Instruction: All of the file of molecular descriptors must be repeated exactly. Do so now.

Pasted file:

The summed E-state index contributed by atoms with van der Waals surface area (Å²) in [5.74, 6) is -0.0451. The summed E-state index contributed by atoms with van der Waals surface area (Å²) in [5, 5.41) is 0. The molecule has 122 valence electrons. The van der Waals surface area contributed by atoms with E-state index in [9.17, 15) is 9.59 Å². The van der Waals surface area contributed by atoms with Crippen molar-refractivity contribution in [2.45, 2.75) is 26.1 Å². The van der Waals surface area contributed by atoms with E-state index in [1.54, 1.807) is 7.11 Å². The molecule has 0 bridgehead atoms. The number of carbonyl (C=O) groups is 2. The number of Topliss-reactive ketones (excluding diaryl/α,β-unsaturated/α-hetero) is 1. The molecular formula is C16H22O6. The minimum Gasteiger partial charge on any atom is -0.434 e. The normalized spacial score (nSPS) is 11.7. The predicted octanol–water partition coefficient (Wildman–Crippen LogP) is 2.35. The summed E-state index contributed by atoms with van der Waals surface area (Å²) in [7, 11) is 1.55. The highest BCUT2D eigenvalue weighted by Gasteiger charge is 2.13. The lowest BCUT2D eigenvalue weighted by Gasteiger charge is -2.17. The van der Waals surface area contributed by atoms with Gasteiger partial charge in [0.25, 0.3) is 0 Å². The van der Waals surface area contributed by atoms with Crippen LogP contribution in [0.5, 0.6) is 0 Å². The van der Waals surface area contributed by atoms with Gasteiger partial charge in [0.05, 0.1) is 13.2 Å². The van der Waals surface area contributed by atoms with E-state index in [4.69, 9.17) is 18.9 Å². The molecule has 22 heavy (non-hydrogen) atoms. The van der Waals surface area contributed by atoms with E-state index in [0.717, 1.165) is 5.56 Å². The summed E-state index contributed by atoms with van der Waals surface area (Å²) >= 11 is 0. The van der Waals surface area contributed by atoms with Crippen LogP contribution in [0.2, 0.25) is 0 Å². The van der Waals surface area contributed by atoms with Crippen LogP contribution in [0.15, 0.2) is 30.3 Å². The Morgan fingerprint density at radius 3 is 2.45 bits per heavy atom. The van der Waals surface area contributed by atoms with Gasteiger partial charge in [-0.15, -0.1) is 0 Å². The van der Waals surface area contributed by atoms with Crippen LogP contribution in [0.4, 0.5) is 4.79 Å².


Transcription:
The summed E-state index contributed by atoms with van der Waals surface area (Å²) in [5.74, 6) is -0.0451. The summed E-state index contributed by atoms with van der Waals surface area (Å²) in [5, 5.41) is 0. The molecule has 122 valence electrons. The van der Waals surface area contributed by atoms with E-state index in [9.17, 15) is 9.59 Å². The van der Waals surface area contributed by atoms with Crippen molar-refractivity contribution in [2.45, 2.75) is 26.1 Å². The van der Waals surface area contributed by atoms with E-state index in [1.54, 1.807) is 7.11 Å². The molecule has 0 bridgehead atoms. The number of carbonyl (C=O) groups is 2. The number of Topliss-reactive ketones (excluding diaryl/α,β-unsaturated/α-hetero) is 1. The molecular formula is C16H22O6. The minimum Gasteiger partial charge on any atom is -0.434 e. The normalized spacial score (nSPS) is 11.7. The predicted octanol–water partition coefficient (Wildman–Crippen LogP) is 2.35. The summed E-state index contributed by atoms with van der Waals surface area (Å²) in [7, 11) is 1.55. The highest BCUT2D eigenvalue weighted by Gasteiger charge is 2.13. The lowest BCUT2D eigenvalue weighted by Gasteiger charge is -2.17. The van der Waals surface area contributed by atoms with Gasteiger partial charge in [0.25, 0.3) is 0 Å². The van der Waals surface area contributed by atoms with Crippen LogP contribution in [0.5, 0.6) is 0 Å². The van der Waals surface area contributed by atoms with Gasteiger partial charge in [0.05, 0.1) is 13.2 Å². The van der Waals surface area contributed by atoms with E-state index in [4.69, 9.17) is 18.9 Å². The molecule has 22 heavy (non-hydrogen) atoms. The van der Waals surface area contributed by atoms with E-state index in [0.717, 1.165) is 5.56 Å². The summed E-state index contributed by atoms with van der Waals surface area (Å²) >= 11 is 0. The van der Waals surface area contributed by atoms with Crippen LogP contribution in [0.2, 0.25) is 0 Å². The van der Waals surface area contributed by atoms with Crippen LogP contribution in [0.15, 0.2) is 30.3 Å². The Morgan fingerprint density at radius 3 is 2.45 bits per heavy atom. The van der Waals surface area contributed by atoms with Gasteiger partial charge in [-0.15, -0.1) is 0 Å². The van der Waals surface area contributed by atoms with Crippen LogP contribution in [0.4, 0.5) is 4.79 Å².